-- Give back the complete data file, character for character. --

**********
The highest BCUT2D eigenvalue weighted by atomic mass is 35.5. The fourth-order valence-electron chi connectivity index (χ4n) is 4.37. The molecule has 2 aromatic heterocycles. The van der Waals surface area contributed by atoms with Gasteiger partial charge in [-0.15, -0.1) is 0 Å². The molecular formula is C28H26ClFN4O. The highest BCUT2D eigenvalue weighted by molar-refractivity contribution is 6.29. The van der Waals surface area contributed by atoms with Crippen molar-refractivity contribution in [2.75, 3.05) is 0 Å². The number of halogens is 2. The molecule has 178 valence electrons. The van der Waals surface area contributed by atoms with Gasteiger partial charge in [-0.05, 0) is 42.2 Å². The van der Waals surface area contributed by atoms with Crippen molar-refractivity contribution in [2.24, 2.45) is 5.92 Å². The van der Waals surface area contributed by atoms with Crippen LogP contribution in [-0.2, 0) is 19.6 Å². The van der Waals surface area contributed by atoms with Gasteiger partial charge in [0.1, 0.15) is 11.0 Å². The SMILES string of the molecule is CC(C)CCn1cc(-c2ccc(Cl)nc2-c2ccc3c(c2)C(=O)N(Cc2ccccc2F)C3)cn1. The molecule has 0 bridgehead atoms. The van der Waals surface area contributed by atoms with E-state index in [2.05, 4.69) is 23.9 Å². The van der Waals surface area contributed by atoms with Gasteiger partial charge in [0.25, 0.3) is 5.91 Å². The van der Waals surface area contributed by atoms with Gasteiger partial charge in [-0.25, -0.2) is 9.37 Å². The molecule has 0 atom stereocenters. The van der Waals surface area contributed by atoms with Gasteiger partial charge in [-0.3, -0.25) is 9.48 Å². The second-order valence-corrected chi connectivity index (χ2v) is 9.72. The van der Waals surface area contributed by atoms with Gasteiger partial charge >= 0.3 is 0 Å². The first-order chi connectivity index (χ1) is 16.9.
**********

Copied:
The highest BCUT2D eigenvalue weighted by atomic mass is 35.5. The fourth-order valence-electron chi connectivity index (χ4n) is 4.37. The molecule has 2 aromatic heterocycles. The van der Waals surface area contributed by atoms with Gasteiger partial charge in [-0.15, -0.1) is 0 Å². The molecular formula is C28H26ClFN4O. The highest BCUT2D eigenvalue weighted by molar-refractivity contribution is 6.29. The van der Waals surface area contributed by atoms with Crippen molar-refractivity contribution in [2.75, 3.05) is 0 Å². The number of halogens is 2. The molecule has 178 valence electrons. The van der Waals surface area contributed by atoms with Gasteiger partial charge in [-0.05, 0) is 42.2 Å². The van der Waals surface area contributed by atoms with Crippen molar-refractivity contribution in [2.24, 2.45) is 5.92 Å². The van der Waals surface area contributed by atoms with Crippen LogP contribution in [-0.2, 0) is 19.6 Å². The van der Waals surface area contributed by atoms with Gasteiger partial charge in [0.1, 0.15) is 11.0 Å². The SMILES string of the molecule is CC(C)CCn1cc(-c2ccc(Cl)nc2-c2ccc3c(c2)C(=O)N(Cc2ccccc2F)C3)cn1. The molecule has 0 bridgehead atoms. The van der Waals surface area contributed by atoms with E-state index in [2.05, 4.69) is 23.9 Å². The van der Waals surface area contributed by atoms with Gasteiger partial charge in [0.25, 0.3) is 5.91 Å². The van der Waals surface area contributed by atoms with Gasteiger partial charge in [-0.25, -0.2) is 9.37 Å². The molecule has 0 atom stereocenters. The van der Waals surface area contributed by atoms with Gasteiger partial charge in [-0.3, -0.25) is 9.48 Å². The second-order valence-corrected chi connectivity index (χ2v) is 9.72. The van der Waals surface area contributed by atoms with Gasteiger partial charge >= 0.3 is 0 Å². The first-order chi connectivity index (χ1) is 16.9.